HERE Maps street view cars read road signs: We hitch a ride in the Google-beating motor
You’ve probably seen a Google Street View car collecting map data, or at least used the service online. But what you might not know is that HERE Maps, which has been around as part of Nokia since 2007, makes more detailed maps than anyone else thanks to its cars' sensors. They're in London right now mapping every centimetre, literally.
So smart are the HERE Maps cars that soon you’ll be told, rather than "turn left in 200 yards", to "make a left at the big church on the corner", for example. These cars can even measure the texture of surroundings for more accurate information relayed to you when driving. But what makes it this special?
Unlike Google’s cars the HERE Maps motors use LiDAR technology which has an accuracy of up to 2cm, meaning the images are so detailed you could read the headline off a newspaper. Other than inevitably providing some hilarious shots that spread all over the internet, this also helps in mapping. Coupled with a smart algorithm, GPS and cameras the car can recognise, read and understand road signs.
Yup, we were amazed too - that means one-way streets, for example, are registered instantly without a human ever needing to get involved. This is thanks to the LiDAR combined with Earthmine that recognises and pulls out writing of street names, signs, and other written information. Check out the LiDAR's slightly creepy all-seeing spinning "eye".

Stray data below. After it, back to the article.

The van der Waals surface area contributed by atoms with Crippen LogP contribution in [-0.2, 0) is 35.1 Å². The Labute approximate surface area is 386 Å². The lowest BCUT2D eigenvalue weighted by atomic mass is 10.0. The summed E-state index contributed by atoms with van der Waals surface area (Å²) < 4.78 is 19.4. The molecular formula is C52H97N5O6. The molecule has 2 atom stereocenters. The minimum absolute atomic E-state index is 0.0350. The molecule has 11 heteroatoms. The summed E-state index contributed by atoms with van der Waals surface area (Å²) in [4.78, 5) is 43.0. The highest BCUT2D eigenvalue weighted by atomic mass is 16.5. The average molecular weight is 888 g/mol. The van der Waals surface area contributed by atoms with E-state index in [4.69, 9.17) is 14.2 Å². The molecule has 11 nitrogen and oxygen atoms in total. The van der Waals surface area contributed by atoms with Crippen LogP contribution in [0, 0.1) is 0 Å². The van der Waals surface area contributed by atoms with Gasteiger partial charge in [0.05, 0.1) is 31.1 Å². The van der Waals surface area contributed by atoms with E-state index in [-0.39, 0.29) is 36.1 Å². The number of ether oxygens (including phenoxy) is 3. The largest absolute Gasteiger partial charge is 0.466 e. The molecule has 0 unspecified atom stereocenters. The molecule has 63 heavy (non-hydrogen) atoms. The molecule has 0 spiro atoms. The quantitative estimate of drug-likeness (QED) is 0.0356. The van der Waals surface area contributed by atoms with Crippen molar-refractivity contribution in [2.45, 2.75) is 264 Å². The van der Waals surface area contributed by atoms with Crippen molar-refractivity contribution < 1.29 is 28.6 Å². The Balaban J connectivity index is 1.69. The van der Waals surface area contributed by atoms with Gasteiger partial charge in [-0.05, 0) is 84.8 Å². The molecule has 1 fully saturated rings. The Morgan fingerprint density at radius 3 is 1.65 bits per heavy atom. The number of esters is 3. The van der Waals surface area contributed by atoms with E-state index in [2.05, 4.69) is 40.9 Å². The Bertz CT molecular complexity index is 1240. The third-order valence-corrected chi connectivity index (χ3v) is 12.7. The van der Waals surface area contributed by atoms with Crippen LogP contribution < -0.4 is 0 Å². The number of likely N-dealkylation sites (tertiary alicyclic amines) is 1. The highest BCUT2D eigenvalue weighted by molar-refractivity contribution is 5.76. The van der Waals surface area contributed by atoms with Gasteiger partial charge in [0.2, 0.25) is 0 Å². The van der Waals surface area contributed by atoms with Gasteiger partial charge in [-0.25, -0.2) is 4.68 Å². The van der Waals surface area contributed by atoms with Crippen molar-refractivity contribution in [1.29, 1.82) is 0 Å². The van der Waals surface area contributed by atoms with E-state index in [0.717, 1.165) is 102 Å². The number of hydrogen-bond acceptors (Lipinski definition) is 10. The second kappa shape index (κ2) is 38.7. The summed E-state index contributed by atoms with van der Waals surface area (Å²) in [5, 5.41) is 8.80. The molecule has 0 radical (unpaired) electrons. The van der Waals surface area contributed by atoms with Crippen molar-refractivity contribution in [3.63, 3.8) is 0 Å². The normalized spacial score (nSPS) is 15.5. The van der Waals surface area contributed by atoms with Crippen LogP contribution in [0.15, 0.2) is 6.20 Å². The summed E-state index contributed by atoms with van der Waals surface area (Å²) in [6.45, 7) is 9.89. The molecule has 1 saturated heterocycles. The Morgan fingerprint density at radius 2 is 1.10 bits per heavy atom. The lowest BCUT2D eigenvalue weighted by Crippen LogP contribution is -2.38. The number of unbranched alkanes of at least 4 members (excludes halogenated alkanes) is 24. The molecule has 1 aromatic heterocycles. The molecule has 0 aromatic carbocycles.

But humans are not out of the equation just yet. We had a driver who’s one of many out and about in the cars. They drive specified routes that get inputted based on areas that haven’t been covered or need another pass. Then there’s the back end. For intelligent directions like, "Go left at the church", human analysts are going to have to go through all the data.
But what if it changes? We hear you say. The cars go out regularly to make sure the maps are up to date and HERE also uses 80,000 other external sources to maintain up to the second accuracy.
To put it in perspective, the HERE vehicles capture 700,000 3D data points at a time which is up to 140 gigabytes of data a day. That’s thanks to the cameras, of which there are four shooting 360-degrees around and 120-degrees up, for a total 68-megapixel image.
HERE Maps is driving the street of London right now but should have 27 countries mapped out before the year is done. And, another advantage of HERE Maps, they can all be downloaded so you can navigate abroad without paying for data. Ideal when using the Car Navigation feature on your mobile or GPS-toting tablet. And the best part? It's all free.